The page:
As I think I said in an earlier post on here, we are convinced that this service will bring very positive benefits for consumers, landlords and, of course, lenders. We are determined to get this right and will continue to listen to people's views and concerns as the service develops.

    James Jones
    Official Company Representative
    I am an official company representative of Experian. MSE has given permission for me to post in response to queries about the company, so that I can help solve issues. You can see my name on the companies with permission to post list. I am not allowed to tout for business at all. If you believe I am please report it to [email protected] This does NOT imply any form of approval of my company or its products by MSE"

    Posts by James Jones, Neil Stone, Stuart Storey & Joe Standen
  • edited 21 March 2012 at 9:15PM
    Experian_company_representativeExperian_company_representative Organisation Representatives - Private Messages may not be monitored
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    edited 21 March 2012 at 9:15PM
    Sorry, having a few mobile connection issues :/
    Official Company Representative
    I am an official company representative of Experian. MSE has given permission for me to post in response to queries about the company, so that I can help solve issues. You can see my name on the companies with permission to post list. I am not allowed to tout for business at all. If you believe I am please report it to [email protected] This does NOT imply any form of approval of my company or its products by MSE"

    Posts by James Jones, Neil Stone, Stuart Storey & Joe Standen
  • edited 24 March 2012 at 9:26AM
    MothballsWalletMothballsWallet Forumite
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    edited 24 March 2012 at 9:26AM
    Doesn't bode well for students. I can see the attraction of having rent payments as part of your credit history, but creating a financial link to other renters in shared accomodation is not really on. Where will Experian stop?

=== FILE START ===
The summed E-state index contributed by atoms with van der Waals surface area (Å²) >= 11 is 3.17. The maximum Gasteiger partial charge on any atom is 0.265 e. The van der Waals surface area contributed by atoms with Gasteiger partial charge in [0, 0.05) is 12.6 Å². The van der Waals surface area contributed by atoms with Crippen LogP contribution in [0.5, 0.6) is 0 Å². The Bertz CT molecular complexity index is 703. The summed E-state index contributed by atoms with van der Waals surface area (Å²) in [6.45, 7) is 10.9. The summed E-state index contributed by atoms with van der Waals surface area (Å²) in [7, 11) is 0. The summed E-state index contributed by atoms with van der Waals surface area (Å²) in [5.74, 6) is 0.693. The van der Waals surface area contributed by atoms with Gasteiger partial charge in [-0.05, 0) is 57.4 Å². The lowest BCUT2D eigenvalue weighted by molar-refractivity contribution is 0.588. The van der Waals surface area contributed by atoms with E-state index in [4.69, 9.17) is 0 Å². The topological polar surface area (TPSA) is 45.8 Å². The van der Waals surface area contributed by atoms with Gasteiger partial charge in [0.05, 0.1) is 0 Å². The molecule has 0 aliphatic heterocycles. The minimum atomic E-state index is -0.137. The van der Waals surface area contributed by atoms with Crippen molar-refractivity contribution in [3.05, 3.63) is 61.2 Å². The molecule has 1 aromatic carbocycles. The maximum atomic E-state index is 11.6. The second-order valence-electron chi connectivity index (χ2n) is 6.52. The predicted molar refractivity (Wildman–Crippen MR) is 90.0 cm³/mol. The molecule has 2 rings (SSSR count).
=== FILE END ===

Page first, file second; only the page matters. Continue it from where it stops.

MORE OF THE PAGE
Where will they stop? When they can't make any more money out of this credit scoring thing.

    Besides, don't all lenders use their own systems anyway without using Experian, Equifax, CallCredit, Aristotle or National Hunter for anything more than some basic detail verification?
    Always ask yourself one question: What would Gibbs do?

    I live in the UK City of Culture 2021
  • A_Flock_Of_SheepA_Flock_Of_Sheep Forumite
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    I am pig sick of both equifax and experian holding my data. And call credit. I think it is high time people could opt out of being conscripted to these companies who are getting too big for their boots.
  • whitewingwhitewing Forumite
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    Let me address the issue of financial links, which is clearly causing some concern.

    ......................
    .
    When we announced the initiative last week we didn't mention financial links. However, when pressed for more detail by the MSE team we did confirm that financial relationships created by joint tenancy agreements on the Rental Exchange were likely to link up people's credit reports.


    As a result, it is not now our intention create financial links on credit reports from rental data.

    .............................

    As I think I said in an earlier post on here, we are convinced that this service will bring very positive benefits for consumers, landlords and, of course, lenders. We are determined to get this right and will continue to listen to people's views and concerns as the service develops.

    James Jones

    I am very confused (may be the lateness of the hour) - are you doing it or not?
    :heartsmil When you find people who not only tolerate your quirks but celebrate them with glad cries of "Me too!" be sure to cherish them. Because these weirdos are your true family.
  • edited 1 April 2012 at 5:05PM
    A_Flock_Of_SheepA_Flock_Of_Sheep Forumite
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    edited 1 April 2012 at 5:05PM
    we are convinced that this service will bring very positive benefits for consumers, landlords and, of course, lenders. We are determined to get this right and will continue to listen to people's views and concerns as the service develops.

    James Jones

    So how much does your company hope to make out of this little scheme. I doubt you will be doing it for love?

    Also I no longer give your company any permission to hold or process any data and information about me. How do I get you to delete it from your records?

    Remind me to put Micky Mouse lives here on the electoral form this year to ensure I am not captured by yours or your cronies systems.

    Thanks